Antitrust Lawyer Blog Commentary on Current Developments

Articles Posted in Antitrust Litigation Highlights

On September 5, 2018, Judge Trevor N. McFadden of the United States District Court for the District of Columbia granted the Federal Trade Commission’s request for a preliminary injunction preventing Tronox Ltd. (“Tronox”) from completing its proposed $2.4 billion acquisition of National Titanium Dioxide Company Ltd. (“Cristal”) until after a final ruling in the FTC’s administrative proceedings challenging the deal.  Federal Trade Commission v. Tronox Ltd. (D.D.C. Sept. 12, 2018).  It is a huge victory for the FTC.

Background

On February 21, 2017, Tronox inked a deal to buy Cristal for $1.67 billion and a 24% stake in the new entity. The transaction would have created the largest TiO2 company in the world, based on titanium chemical sales and nameplate capacity.

On March 5, 2018, Sparton Corporation (“Sparton”) announced the termination by Sparton and Ultra Electronics Holdings plc (“Ultra”) of their July 7, 2017 merger agreement.

According to Sparton, during the review of the proposed merger by the United States Department of Justice (“DOJ”), the United States Navy (“Navy”) expressed the view that instead of the parties proceeding with the merger, each of Sparton and Ultra should enhance its ability to independently develop, produce and sell sonobuoys and over time work toward the elimination of their use of the companies’ ERAPSCO joint venture for such activities. DOJ staff then informed Sparton and Ultra that it intended to recommend that the DOJ block the merger. The parties expected the DOJ would follow this recommendation and seek an injunction in court to block the merger. As a result of the view of the Navy and the DOJ’s position, Ultra and Sparton determined it was in the best interests of the parties to proceed to terminate the merger agreement.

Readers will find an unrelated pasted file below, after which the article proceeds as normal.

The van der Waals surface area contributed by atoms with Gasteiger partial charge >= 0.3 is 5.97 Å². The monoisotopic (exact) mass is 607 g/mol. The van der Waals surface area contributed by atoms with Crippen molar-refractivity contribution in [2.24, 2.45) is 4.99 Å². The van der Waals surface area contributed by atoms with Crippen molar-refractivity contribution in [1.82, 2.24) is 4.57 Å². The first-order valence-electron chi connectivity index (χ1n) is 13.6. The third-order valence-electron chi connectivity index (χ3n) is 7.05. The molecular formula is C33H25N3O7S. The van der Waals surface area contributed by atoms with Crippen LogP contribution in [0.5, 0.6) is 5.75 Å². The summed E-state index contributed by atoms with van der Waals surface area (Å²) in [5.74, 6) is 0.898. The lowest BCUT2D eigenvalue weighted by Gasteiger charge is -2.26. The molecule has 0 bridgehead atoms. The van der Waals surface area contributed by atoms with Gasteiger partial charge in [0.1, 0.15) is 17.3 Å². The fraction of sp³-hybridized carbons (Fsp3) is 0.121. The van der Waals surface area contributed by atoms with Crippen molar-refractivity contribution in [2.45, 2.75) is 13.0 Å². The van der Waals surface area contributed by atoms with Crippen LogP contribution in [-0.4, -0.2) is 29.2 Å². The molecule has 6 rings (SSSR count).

Also according to Sparton, the parties understand that the DOJ intends to open an investigation to evaluate their ERAPSCO joint venture. Sparton said that based on historical practice, the company anticipates the Navy will assist in funding Sparton’s transition to independently develop, produce and sell sonobuoys.

On March 5, 2018, the United States Federal Trade Commission (“FTC”) filed an administrative complaint alleging that J.M. Smucker Co.’s (“Smucker”) proposed $285 million acquisition of Conagra Brands, Inc.’s (“Conagra”) Wesson cooking oil brand may substantially lessen competition and reduce competition for canola and vegetable oils in the United States.

Smucker currently owns the Crisco brand, and by acquiring the Wesson brand, it would control at least 70% of the market for branded canola and vegetable oils sold to grocery stores and other retailers.  Smucker and Conagra both manufacture and sell a wide range of food products, including canola and vegetable oil, other types of oils, and shortening.  The FTC also claims that other branded canola and vegetable oils available in the United States, such as Mazola and LouAna, each control only a small share of the market, and do not hold the same brand equity.  Furthermore, building sufficient brand equity to expand would require substantial investment and take at least several years.

Under the proposed acquisition, Smucker would obtain all intellectual property rights to the Wesson brand, as well as inventory and manufacturing equipment.

On February 21, 2018, Judge Leon ruled against AT&T Inc.’s (“AT&T”) ability to discover evidence that would support its selective enforcement defense.